The authentic masterpieces of the most occult rock ensemble date from 1974 to 1976, but at that time, their records were released in a limited number of copies.
In 1981, The Residents were not content to continue creating single, isolated music albums and wished to pursue more ambitious projects. Consequently, The Mole Trilogy was the first venture in this new direction. Initially, the project was created as a collection of six albums: three of the LPs were intended to tell an epic story, connecting several generations of two fictitious races. The three additional albums were designed to serve as musical “illustrations” for this story. It was a trilogy of pairs, each contributing both to the narrative and cultural context of the ongoing saga. Also, a live tour was planned.
The plotline used lyrical storytelling to follow the races through their inevitable ideological clash between the two cultures. In contrast to this narrative form, the pseudo-documentary “music” albums demonstrated the cultures’ musicology, then followed its evolution as the societies began to merge. However, only parts 1, 2, and 4 have surfaced. Perhaps this was intended.
In addition to the three albums, the highly anticipated Mole Show world tour was unleashed upon unsuspecting audiences, along with an album of pre-show, intermission, and post-show music.
The Big Bubble, released in 1985 as the third part of The Mole Trilogy, is one of their most experimental and far-sighted works and is one of the most innovative vocal avant-gardes of all time. If the suite’s conception is bizarre, the execution is dizzying, pressing, thrilling, and full of surprises.
The overture, Sorry, demented and operatic, plunges the listener into a heavy and violent atmosphere, wickedly sarcastic, reminiscent of the expressionist works of the 1920s. The arrangement is violently industrial, with a synthesized orchestra and choir.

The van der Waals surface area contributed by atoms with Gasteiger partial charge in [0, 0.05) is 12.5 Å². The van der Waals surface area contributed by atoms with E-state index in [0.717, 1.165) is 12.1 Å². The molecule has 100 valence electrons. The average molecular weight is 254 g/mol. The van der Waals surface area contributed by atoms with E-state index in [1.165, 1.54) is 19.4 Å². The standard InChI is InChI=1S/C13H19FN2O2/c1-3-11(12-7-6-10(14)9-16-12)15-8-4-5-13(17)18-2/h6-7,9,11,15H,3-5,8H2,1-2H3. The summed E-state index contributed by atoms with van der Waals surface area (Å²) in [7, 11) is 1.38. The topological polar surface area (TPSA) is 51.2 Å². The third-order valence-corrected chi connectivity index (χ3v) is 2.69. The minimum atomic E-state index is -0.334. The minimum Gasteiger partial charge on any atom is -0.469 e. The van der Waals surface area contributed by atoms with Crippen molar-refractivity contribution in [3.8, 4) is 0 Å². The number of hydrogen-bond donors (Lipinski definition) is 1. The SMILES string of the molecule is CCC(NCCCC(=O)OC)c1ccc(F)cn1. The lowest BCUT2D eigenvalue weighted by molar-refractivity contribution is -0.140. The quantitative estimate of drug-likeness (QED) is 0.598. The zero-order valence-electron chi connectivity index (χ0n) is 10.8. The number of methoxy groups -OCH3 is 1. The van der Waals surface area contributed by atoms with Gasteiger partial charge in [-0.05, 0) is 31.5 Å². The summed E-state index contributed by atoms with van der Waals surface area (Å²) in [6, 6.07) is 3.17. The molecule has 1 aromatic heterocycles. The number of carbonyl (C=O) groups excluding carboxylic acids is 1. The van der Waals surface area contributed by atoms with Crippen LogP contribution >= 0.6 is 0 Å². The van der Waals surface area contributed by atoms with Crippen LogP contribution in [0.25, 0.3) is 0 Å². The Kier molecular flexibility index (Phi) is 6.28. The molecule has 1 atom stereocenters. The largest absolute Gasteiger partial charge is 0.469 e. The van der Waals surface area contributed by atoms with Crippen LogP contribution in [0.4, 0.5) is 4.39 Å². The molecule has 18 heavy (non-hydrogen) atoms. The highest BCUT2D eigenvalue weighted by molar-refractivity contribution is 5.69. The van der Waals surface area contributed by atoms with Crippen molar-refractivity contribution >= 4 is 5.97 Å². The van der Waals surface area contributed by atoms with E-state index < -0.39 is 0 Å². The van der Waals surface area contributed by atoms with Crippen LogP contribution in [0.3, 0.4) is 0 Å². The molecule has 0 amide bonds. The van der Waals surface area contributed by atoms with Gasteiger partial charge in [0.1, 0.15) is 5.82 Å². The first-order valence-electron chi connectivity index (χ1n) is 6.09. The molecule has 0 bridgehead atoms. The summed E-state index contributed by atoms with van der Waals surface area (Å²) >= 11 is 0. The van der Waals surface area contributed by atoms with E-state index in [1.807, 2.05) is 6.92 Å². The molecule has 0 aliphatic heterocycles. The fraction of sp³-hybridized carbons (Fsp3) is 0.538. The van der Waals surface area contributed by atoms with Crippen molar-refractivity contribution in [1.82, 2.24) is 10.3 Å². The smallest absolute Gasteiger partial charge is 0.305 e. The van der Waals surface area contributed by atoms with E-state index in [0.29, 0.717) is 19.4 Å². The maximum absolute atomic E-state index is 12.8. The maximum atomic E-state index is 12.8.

Having established the opera’s mood, Hop A Little also establishes its expressive mode with a sequence of acrobatic warbling using only vocal lines and noises of the palate, counterpointed by electronic slashes, in the proudest tradition of avant-gardists such as Meredith Monk.
The shock is exacerbated by Gotta Gotta Get, in which the pre-verbal babbling becomes even more frenetic and, surprisingly, expressive: it is a “speech,” in all respects, declaimed in a primordial and universal language of accents, of pauses, excitement, and emphasis.
The background remains that tide of dark and very violent electronic sounds, giving a tone of apocalyptic tragedy to the song’s chitchat & dialogue.
In Cry For The Fire, there are very high laments of great dramatic intensity, marked by the piano and the orchestra’s martial notes, giving rise to strongly rhythmic ceremonial music.
It is also the solemn and impetuous tone with which Die-Stay-Go opens, a prelude to Vinegar’s changes in register and the explosion of rhythm.
Fear For The Future is a purely instrumental mini-symphony, with the piano leading a violently beaten melody on the keys, as if it were a percussion instrument.
Kula Bocca Says So is the latest, extreme novelty caricature in a “serious” version of many pop music comic hits. Such a dramatic work actually originates from a culture of parody of popular genres, which embodies our times’ gnomic subculture. It adds layers of post-modern meaning to the whole operation.
Not only is it one of the Residents’ greatest works, but it will remain as one of the forerunners of the neo- and post-industrial sound. At the same time, it constitutes a trait union between expressionist theater, post-minimalist art-performance, opera, and rock music.